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Frances Allen, Daughter of Ethan Allen, First U.S. Citizen to Become a Nun

She was not the first American to become a nun. That was the convert Lydia Longely of Groton, Massachusetts. Lydia was born in 1674. At the age of twenty, after being ransomed from the Indians who slaughtered her parents some months before, she ended up in Canada living with the Sisters of the Congregation of Notre Dame in Montreal. She came into the Catholic Church in … More →

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The Victory Over the Turks 1683 Battle of Vienna

Last Monday was the feast of the Holy Name of Mary, which also commemorates the Christian victory over the invading Moslem army at Vienna. Steve Weidenkoph gives an excellent and concise review of that victory on Catholic Answers website. Today (September 12) is the memorial of the Most Holy Name of Mary, a liturgical celebration that probably gives many Catholics pause. Honoring the Blessed Mother … More →

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Cardinal Manning: Honour

While attempting to retrieve a memorable 1909 Hilaire Belloc essay (“The Missioner”) for a College student — to be then conveniently found in a 1926 Anthology entitled Representative Catholic Essays — I unexpectedly saw and read for the first time an earlier 1892 essay on “Honor” by Henry Edward Cardinal Manning, who was one of Belloc’s own beloved mentors and heroes. Cardinal Manning’s fresh and … More →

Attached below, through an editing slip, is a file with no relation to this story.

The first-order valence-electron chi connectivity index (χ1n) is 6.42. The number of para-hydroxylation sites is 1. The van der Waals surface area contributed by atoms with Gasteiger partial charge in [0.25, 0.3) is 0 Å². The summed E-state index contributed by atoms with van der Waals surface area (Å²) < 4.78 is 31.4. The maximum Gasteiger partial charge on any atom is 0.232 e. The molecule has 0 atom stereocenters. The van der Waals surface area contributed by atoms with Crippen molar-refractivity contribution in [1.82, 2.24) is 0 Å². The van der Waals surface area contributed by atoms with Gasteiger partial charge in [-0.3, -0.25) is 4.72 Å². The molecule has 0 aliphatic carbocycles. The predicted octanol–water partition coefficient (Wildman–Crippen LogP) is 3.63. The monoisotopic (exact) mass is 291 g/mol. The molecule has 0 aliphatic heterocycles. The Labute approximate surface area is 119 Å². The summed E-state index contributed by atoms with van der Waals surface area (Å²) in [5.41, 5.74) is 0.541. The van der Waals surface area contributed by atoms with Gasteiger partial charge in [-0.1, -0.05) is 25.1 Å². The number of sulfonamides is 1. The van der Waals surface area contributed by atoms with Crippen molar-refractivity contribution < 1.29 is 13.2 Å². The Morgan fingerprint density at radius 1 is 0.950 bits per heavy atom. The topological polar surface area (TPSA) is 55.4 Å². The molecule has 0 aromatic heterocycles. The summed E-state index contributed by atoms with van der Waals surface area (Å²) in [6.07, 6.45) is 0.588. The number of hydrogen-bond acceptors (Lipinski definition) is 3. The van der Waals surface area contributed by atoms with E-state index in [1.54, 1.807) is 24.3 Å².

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Mike Church on Foxe and Friends’ anti-Catholic History

Mandeville, LA (Mike Church) – I was researching a guest’s bio, Mary Eberstadt, when I came across a review of her book “It’s Dangerous to Believe” at the New American website, by Steve Byas. Byas’s review is fair and a good read but in breaking my own rule, (I read some of the comments) I was sickened and broken hearted to read the stultifying and wildly inaccurate … More →

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England and Always: Can These Bones Live?

“ENGLAND AND ALWAYS” THE BRITISH, THE EMPIRE, AND THE FAITH Part IX: Can These Bones Live? All that is gold does not glitter, Not all those who wander are lost; The old that is strong does not wither, Deep roots are not reached by the frost. From the ashes a fire shall be woken, A light from the shadows shall spring; Renewed shall be blade … More →

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The Blessings for Just About Everything, Including Beer, in the Old Roman Rituale